Similar to Manila Cathedral, the few instances that I visit San Agustin Church is during Visita Iglesia and weddings of friends.

    I am so proud that we Filipinos still have this churches that are preserved by heritage society. I hope the church can last another century so that our grandchildren can see the difference of modern and classic architectures particularly church architectures.

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    Manila Cathedral

    by mikoykoy Updated Apr 26, 2007

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    Bell Tower
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    Minor Basilica of the Immaculate Conception

    The first time I went to Manila Cathedral was during our educational field trip back in the 70's. At the time, we had the chance to visit the tombs of the past archbishops of Manila. They were laid at the basement of the cathedral. I am not sure if they still allowed people to visit the place.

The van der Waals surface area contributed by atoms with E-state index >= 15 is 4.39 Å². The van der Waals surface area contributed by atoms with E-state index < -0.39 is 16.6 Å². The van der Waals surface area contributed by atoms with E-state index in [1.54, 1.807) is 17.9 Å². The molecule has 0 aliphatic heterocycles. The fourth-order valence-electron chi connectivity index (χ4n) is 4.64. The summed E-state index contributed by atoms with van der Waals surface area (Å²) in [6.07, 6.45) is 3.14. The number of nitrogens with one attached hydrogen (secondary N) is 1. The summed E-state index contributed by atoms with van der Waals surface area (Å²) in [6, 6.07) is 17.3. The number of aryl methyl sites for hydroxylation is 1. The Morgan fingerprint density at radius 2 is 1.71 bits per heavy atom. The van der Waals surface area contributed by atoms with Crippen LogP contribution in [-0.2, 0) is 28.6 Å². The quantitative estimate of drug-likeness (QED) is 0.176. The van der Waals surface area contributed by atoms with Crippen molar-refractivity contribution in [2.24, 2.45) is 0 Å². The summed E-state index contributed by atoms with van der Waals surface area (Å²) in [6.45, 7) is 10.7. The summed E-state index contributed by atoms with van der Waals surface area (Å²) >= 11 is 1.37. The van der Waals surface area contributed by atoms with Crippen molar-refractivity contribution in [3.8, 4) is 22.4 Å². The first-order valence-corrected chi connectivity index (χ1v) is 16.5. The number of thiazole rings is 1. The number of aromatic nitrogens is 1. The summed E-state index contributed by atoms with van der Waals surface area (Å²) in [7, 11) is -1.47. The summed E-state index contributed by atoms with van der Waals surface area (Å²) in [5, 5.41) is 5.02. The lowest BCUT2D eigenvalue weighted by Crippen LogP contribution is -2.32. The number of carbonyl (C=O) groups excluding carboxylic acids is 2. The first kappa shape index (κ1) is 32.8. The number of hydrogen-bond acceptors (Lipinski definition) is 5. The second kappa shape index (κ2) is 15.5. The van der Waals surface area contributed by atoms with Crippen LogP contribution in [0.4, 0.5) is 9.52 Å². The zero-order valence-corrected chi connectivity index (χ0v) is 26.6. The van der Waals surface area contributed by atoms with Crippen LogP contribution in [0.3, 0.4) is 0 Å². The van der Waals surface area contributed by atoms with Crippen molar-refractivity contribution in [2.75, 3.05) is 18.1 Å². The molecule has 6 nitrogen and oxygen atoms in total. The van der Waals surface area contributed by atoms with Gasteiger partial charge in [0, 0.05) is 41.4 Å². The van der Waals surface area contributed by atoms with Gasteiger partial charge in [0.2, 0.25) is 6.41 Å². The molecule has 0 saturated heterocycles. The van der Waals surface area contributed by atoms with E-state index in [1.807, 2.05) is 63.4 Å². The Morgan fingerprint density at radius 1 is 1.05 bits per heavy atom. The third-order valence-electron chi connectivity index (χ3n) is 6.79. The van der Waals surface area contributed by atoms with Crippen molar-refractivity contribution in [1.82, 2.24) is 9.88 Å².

Presently, the only opportunity that I visit this church is during the visita iglesia which our family never miss every year (except last 2006 because I was in Qatar). Sometimes, I also had the chance to attend wedding of relatives or friends.

    The cathedral which is the seat of the archdiocese of Manila has been rebuilt several times. From what I read the present edifice is the 6th building church constructed on the site. The previous buildings were destroyed by fire, damaged by earthquake and bombarded during the 2nd world war.